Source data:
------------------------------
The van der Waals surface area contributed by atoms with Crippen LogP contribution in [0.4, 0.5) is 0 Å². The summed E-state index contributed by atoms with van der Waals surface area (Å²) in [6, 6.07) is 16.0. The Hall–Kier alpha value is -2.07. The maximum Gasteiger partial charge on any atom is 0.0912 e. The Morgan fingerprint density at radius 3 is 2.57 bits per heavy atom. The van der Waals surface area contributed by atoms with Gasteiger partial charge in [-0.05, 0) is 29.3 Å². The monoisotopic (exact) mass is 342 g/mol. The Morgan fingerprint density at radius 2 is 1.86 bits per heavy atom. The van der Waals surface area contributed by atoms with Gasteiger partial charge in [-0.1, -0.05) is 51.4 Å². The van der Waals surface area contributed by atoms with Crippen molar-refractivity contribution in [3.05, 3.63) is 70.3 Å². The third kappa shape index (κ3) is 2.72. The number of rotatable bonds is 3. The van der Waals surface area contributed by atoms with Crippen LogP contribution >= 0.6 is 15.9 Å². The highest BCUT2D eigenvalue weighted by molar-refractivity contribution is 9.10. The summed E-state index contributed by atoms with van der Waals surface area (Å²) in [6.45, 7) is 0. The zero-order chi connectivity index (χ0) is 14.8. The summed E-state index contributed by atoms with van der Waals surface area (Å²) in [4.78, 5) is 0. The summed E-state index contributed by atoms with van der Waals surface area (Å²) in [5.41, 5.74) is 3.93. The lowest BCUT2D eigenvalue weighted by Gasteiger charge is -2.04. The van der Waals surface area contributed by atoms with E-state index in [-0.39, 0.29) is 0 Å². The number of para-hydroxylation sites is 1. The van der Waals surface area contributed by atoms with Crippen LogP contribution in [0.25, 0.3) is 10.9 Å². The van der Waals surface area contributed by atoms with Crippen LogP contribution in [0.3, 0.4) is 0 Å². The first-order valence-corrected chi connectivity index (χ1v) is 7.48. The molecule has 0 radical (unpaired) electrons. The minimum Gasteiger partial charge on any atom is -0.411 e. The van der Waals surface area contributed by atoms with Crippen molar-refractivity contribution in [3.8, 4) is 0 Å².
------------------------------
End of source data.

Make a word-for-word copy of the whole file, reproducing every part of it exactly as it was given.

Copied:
The van der Waals surface area contributed by atoms with Crippen LogP contribution in [0.4, 0.5) is 0 Å². The summed E-state index contributed by atoms with van der Waals surface area (Å²) in [6, 6.07) is 16.0. The Hall–Kier alpha value is -2.07. The maximum Gasteiger partial charge on any atom is 0.0912 e. The Morgan fingerprint density at radius 3 is 2.57 bits per heavy atom. The van der Waals surface area contributed by atoms with Gasteiger partial charge in [-0.05, 0) is 29.3 Å². The monoisotopic (exact) mass is 342 g/mol. The Morgan fingerprint density at radius 2 is 1.86 bits per heavy atom. The van der Waals surface area contributed by atoms with Gasteiger partial charge in [-0.1, -0.05) is 51.4 Å². The van der Waals surface area contributed by atoms with Crippen molar-refractivity contribution in [3.05, 3.63) is 70.3 Å². The third kappa shape index (κ3) is 2.72. The number of rotatable bonds is 3. The van der Waals surface area contributed by atoms with Crippen LogP contribution >= 0.6 is 15.9 Å². The highest BCUT2D eigenvalue weighted by molar-refractivity contribution is 9.10. The summed E-state index contributed by atoms with van der Waals surface area (Å²) in [6.45, 7) is 0. The zero-order chi connectivity index (χ0) is 14.8. The summed E-state index contributed by atoms with van der Waals surface area (Å²) in [4.78, 5) is 0. The summed E-state index contributed by atoms with van der Waals surface area (Å²) in [5.41, 5.74) is 3.93. The lowest BCUT2D eigenvalue weighted by Gasteiger charge is -2.04. The van der Waals surface area contributed by atoms with E-state index in [-0.39, 0.29) is 0 Å². The number of para-hydroxylation sites is 1. The van der Waals surface area contributed by atoms with Crippen LogP contribution in [0.25, 0.3) is 10.9 Å². The van der Waals surface area contributed by atoms with Crippen LogP contribution in [0.3, 0.4) is 0 Å². The first-order valence-corrected chi connectivity index (χ1v) is 7.48. The molecule has 0 radical (unpaired) electrons. The minimum Gasteiger partial charge on any atom is -0.411 e. The van der Waals surface area contributed by atoms with Crippen molar-refractivity contribution in [3.8, 4) is 0 Å².